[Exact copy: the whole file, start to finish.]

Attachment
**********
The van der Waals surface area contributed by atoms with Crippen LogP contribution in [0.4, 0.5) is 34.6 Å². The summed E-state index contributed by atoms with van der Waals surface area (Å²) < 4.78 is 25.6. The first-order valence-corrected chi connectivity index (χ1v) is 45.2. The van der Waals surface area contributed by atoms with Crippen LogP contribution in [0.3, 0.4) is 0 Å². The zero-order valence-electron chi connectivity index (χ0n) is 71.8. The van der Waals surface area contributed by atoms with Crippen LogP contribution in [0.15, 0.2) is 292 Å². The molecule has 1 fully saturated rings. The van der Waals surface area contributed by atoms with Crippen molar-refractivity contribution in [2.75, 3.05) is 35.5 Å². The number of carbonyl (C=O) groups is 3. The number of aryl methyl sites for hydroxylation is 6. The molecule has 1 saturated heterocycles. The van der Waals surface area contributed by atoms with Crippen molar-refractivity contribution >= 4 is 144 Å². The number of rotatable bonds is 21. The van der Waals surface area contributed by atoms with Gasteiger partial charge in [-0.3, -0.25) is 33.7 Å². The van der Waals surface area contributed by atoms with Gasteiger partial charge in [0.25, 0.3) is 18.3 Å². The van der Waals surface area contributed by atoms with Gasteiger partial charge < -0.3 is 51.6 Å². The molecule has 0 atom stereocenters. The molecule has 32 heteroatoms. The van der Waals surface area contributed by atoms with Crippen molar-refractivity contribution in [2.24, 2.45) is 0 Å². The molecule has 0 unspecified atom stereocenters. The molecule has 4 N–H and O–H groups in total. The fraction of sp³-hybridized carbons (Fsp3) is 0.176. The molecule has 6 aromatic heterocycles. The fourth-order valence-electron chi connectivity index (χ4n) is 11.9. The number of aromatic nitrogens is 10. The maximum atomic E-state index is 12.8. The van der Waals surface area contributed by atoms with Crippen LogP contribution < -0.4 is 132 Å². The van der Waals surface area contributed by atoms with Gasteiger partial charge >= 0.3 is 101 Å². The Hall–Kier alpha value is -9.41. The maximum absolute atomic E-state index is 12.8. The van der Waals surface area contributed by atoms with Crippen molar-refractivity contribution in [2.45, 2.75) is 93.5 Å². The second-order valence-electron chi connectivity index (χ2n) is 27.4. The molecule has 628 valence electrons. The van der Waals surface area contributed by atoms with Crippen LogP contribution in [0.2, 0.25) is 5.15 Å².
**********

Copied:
The van der Waals surface area contributed by atoms with Crippen LogP contribution in [0.4, 0.5) is 34.6 Å². The summed E-state index contributed by atoms with van der Waals surface area (Å²) < 4.78 is 25.6. The first-order valence-corrected chi connectivity index (χ1v) is 45.2. The van der Waals surface area contributed by atoms with Crippen LogP contribution in [0.3, 0.4) is 0 Å². The zero-order valence-electron chi connectivity index (χ0n) is 71.8. The van der Waals surface area contributed by atoms with Crippen LogP contribution in [0.15, 0.2) is 292 Å². The molecule has 1 fully saturated rings. The van der Waals surface area contributed by atoms with Crippen molar-refractivity contribution in [2.75, 3.05) is 35.5 Å². The number of carbonyl (C=O) groups is 3. The number of aryl methyl sites for hydroxylation is 6. The molecule has 1 saturated heterocycles. The van der Waals surface area contributed by atoms with Crippen molar-refractivity contribution >= 4 is 144 Å². The number of rotatable bonds is 21. The van der Waals surface area contributed by atoms with Gasteiger partial charge in [-0.3, -0.25) is 33.7 Å². The van der Waals surface area contributed by atoms with Gasteiger partial charge in [0.25, 0.3) is 18.3 Å². The van der Waals surface area contributed by atoms with Gasteiger partial charge < -0.3 is 51.6 Å². The molecule has 0 atom stereocenters. The molecule has 32 heteroatoms. The van der Waals surface area contributed by atoms with Crippen molar-refractivity contribution in [2.24, 2.45) is 0 Å². The molecule has 0 unspecified atom stereocenters. The molecule has 4 N–H and O–H groups in total. The fraction of sp³-hybridized carbons (Fsp3) is 0.176. The molecule has 6 aromatic heterocycles. The fourth-order valence-electron chi connectivity index (χ4n) is 11.9. The number of aromatic nitrogens is 10. The maximum atomic E-state index is 12.8. The van der Waals surface area contributed by atoms with Crippen LogP contribution < -0.4 is 132 Å². The van der Waals surface area contributed by atoms with Gasteiger partial charge >= 0.3 is 101 Å². The Hall–Kier alpha value is -9.41. The maximum absolute atomic E-state index is 12.8. The van der Waals surface area contributed by atoms with Crippen molar-refractivity contribution in [2.45, 2.75) is 93.5 Å². The second-order valence-electron chi connectivity index (χ2n) is 27.4. The molecule has 628 valence electrons. The van der Waals surface area contributed by atoms with Crippen LogP contribution in [0.2, 0.25) is 5.15 Å².